Then they go after the “big fish”. Some died and some were caught. Unfortunately, their coup isn’t the slamdunk they were hoping for.

The guys they caught started talking but their talk, while congruent in some respects, were mostly inconsistent with each other. If it was their intention to use the testimonies of two of these witnesses against Senator De Lima whom the president himself accused of being involved in the illegal drug trade, or, at the very least, accepting money from the drug pushers, then they really have to do a better job because from what they’ve confessed to, it appears that, at most, the senator is only guilty of unknowingly having her picture taken with a drug lord. Last time I checked, that was not a crime. In fact, one of the witnesses who was the former driver-bodyguard of the senator appears to be the one actually involved in the illegal drug trade or profiting from it, and was only using his sometimes romantic relationship with the said senator to his advantage.

If that wasn’t bad enough, you now have the police disproving what this supposed big fish was saying in his sworn affidavit. I mean if they keep this up, his value as a witnesses will disappear completely.

Worse, the president of the Republic is micromanaging the war on drugs instead of just leaving the work to the police. He himself has been disproving the statements of the supposed big fish deciding for himself who is and is not involved in drugs. Mind you, his own intel is questionable as some of those he accused as being involved in the drug war were dead or were later excused with little more than an apology. His list was supposed to have been verified and re-verified but you still have faulty intel. That doesn’t really build one’s confidence in the war, and it even puts into question the legitimacy of their operations especially those were people have been killed.

And what of the president’s “no quarter!” battle cry? If he is to be believed, then the president declared that he asked his chief of police to reinstate someone who he says is positively involved in drugs. If you don’t understand why he would do such a thing when he promised a total war on drugs, well, join the club.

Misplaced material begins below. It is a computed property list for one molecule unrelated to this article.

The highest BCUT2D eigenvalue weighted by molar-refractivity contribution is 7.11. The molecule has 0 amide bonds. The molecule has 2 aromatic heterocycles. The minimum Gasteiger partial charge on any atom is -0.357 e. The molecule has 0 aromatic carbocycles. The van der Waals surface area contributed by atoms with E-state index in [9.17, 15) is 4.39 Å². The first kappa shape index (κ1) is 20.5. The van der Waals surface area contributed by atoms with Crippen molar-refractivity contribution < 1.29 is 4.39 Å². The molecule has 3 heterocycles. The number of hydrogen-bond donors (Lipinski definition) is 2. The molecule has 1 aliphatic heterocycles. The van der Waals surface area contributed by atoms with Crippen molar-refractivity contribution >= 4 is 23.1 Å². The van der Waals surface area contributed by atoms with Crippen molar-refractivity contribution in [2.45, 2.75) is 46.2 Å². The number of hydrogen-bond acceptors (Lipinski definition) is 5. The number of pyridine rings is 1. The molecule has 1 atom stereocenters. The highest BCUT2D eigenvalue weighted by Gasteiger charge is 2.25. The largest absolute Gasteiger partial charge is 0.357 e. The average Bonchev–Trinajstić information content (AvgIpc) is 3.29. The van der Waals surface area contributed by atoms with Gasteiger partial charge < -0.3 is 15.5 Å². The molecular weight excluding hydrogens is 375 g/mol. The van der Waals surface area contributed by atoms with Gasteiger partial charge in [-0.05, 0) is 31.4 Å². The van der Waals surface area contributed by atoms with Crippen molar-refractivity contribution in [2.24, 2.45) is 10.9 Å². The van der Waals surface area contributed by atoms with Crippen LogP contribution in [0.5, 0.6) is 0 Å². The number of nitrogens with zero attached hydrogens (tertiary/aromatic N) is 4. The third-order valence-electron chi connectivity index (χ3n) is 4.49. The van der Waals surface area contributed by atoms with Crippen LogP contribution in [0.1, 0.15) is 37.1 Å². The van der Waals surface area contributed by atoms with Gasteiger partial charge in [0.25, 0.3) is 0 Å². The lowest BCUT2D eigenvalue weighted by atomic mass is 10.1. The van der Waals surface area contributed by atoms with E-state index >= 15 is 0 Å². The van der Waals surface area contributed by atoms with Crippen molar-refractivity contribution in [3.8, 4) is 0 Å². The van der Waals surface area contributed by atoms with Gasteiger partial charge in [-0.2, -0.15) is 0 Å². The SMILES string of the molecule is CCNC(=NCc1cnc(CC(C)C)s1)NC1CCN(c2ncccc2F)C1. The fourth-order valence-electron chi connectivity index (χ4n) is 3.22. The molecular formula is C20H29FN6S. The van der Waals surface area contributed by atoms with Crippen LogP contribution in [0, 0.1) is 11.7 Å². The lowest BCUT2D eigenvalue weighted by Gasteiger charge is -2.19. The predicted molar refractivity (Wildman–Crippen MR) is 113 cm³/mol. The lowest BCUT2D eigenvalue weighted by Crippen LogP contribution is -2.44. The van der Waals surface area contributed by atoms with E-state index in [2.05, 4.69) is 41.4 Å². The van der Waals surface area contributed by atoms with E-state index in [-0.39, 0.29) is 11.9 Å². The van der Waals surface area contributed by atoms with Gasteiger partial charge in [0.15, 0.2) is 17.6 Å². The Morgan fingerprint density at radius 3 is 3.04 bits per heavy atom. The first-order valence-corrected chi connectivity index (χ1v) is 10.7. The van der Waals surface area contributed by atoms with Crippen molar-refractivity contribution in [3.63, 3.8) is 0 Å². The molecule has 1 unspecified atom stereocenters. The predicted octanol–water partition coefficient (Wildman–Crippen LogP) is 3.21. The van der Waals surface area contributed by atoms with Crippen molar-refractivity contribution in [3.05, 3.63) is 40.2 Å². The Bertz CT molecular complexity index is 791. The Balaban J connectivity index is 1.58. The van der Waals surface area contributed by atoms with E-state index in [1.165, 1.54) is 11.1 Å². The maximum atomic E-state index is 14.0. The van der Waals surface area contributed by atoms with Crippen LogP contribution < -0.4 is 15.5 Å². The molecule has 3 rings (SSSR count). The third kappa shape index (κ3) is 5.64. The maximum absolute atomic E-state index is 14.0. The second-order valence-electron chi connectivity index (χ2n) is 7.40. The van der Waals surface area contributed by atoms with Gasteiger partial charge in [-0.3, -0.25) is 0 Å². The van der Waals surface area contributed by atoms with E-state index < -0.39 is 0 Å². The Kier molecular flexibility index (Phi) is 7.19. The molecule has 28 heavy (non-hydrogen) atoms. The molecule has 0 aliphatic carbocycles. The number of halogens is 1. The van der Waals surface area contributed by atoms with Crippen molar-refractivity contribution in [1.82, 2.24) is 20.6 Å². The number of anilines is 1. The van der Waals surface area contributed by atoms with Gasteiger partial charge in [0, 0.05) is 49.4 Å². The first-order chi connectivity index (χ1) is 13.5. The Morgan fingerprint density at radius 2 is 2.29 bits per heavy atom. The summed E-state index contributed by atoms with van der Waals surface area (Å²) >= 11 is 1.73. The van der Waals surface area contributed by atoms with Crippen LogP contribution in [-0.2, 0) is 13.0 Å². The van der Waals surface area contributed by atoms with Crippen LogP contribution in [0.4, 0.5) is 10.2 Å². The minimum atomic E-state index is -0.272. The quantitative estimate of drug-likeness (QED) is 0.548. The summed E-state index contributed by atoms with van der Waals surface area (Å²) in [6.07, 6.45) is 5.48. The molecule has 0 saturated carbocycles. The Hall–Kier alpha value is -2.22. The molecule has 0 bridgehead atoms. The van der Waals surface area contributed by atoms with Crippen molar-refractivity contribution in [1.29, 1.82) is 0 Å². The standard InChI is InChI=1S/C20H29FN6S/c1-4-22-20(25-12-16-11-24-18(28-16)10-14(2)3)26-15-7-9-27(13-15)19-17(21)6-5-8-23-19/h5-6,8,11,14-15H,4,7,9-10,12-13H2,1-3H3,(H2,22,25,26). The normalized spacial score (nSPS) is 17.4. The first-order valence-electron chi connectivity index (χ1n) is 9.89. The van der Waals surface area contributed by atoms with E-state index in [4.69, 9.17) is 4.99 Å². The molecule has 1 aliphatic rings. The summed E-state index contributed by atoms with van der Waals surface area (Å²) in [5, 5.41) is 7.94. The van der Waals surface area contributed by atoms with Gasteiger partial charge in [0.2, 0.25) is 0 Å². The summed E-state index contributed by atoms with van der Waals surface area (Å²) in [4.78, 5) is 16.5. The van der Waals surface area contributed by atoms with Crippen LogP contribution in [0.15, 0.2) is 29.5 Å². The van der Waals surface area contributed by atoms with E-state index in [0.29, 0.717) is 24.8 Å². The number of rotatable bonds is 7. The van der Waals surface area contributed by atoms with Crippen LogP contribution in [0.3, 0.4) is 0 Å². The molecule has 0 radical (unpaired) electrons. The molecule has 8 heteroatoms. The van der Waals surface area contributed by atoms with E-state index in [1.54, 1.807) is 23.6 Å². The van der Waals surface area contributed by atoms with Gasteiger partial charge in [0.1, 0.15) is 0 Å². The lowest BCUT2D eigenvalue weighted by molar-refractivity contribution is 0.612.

With the value of their own witnesses diminished if not destroyed, do we even have to mention their practice of pressuring people to open their houses to warrantless searches? There’s no point.

Let us be clear, this is not to say that the government should not run after those involved in illegal drugs. Please do; however, the government has to abide by the law. We already know that a drug war will not solve the problem. Nevertheless, if we must pursue it, then we should ensure that we do so in accordance with law, and the evidence gathered is relevant and admissible. If you have to do it, then please do it right.



Quo Vadis?

Those who are not yet ready to give up on their president say that all this anti-US declarations are just his way of playing the China card against the US in an attempt to gain more concessions from the US.

If so, then he appears to have decided to go all-in with what little he has to play with. If the US calls his bluff, then the Philippines stands to lose more than what he may have bargained for. True, China has a sizable war chest to fiddle with but its recent forays into Africa have been less than stellar. Oil in South Sudan that can’t be delivered when the country became a war zone. Uncollected or uncollectible soft loans and a growing anti-Chinese sentiment as locals start to worry about the new neo-colonialist in the block. 

Back home, questions are raised about the true state of their banks, loans, a possible housing bubble and sluggish growth. With such concerns, one really wonders how much it can freely give to the Philippines.

And while he plays his hand, one should never lose sight of the fact that the US and China are playing their own hands: one yearning for respect; the other seeking to keep itself relevant. Russia, for all intents and purposes, is out. The world now watches China and the US dance their global dance. One in desperate need of the other. Yin and Yang.

To that the Philippines thinks it is becoming a world player with its bluster and pompous rants that is then explained away as a joke, hyperbole or an unofficial stand made by the highest official in the land. Lost in its own self-importance, bobbing along between powers it cannot control…


Growing Up

No longer a boy but not yet a man.

The youngster had endured much growing up. He had been abused, used and ridiculed. Sometimes, his woes were self-inflicted: he wasted his wealth. He did not know what to do. Typical of little children, he was content to follow those he considered his friends. His neighbors, meanwhile, grew rich. He was the poor sickly boy in the corner.